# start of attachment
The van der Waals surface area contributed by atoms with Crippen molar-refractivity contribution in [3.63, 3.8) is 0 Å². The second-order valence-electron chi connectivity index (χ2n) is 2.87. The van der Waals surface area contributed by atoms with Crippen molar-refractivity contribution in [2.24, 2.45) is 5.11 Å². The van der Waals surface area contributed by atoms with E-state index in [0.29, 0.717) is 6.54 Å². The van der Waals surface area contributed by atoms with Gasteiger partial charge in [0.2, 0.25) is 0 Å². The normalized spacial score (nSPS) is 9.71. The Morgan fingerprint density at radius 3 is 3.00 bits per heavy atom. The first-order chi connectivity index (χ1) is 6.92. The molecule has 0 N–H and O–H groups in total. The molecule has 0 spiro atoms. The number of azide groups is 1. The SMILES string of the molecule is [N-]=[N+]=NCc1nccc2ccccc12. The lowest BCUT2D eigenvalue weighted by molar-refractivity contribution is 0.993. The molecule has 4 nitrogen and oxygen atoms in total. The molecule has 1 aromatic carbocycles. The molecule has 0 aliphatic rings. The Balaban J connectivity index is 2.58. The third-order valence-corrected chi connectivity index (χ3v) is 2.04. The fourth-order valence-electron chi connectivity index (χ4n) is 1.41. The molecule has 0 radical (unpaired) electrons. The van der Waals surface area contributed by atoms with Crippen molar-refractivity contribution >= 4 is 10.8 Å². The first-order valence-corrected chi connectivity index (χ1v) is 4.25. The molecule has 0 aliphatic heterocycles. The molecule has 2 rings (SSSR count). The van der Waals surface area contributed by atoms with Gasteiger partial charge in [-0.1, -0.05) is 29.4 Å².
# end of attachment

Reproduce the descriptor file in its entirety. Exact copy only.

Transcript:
The van der Waals surface area contributed by atoms with Crippen molar-refractivity contribution in [3.63, 3.8) is 0 Å². The second-order valence-electron chi connectivity index (χ2n) is 2.87. The van der Waals surface area contributed by atoms with Crippen molar-refractivity contribution in [2.24, 2.45) is 5.11 Å². The van der Waals surface area contributed by atoms with E-state index in [0.29, 0.717) is 6.54 Å². The van der Waals surface area contributed by atoms with Gasteiger partial charge in [0.2, 0.25) is 0 Å². The normalized spacial score (nSPS) is 9.71. The Morgan fingerprint density at radius 3 is 3.00 bits per heavy atom. The first-order chi connectivity index (χ1) is 6.92. The molecule has 0 N–H and O–H groups in total. The molecule has 0 spiro atoms. The number of azide groups is 1. The SMILES string of the molecule is [N-]=[N+]=NCc1nccc2ccccc12. The lowest BCUT2D eigenvalue weighted by molar-refractivity contribution is 0.993. The molecule has 4 nitrogen and oxygen atoms in total. The molecule has 1 aromatic carbocycles. The molecule has 0 aliphatic rings. The Balaban J connectivity index is 2.58. The third-order valence-corrected chi connectivity index (χ3v) is 2.04. The fourth-order valence-electron chi connectivity index (χ4n) is 1.41. The molecule has 0 radical (unpaired) electrons. The van der Waals surface area contributed by atoms with Crippen molar-refractivity contribution >= 4 is 10.8 Å². The first-order valence-corrected chi connectivity index (χ1v) is 4.25. The molecule has 0 aliphatic heterocycles. The molecule has 2 rings (SSSR count). The van der Waals surface area contributed by atoms with Gasteiger partial charge in [-0.1, -0.05) is 29.4 Å².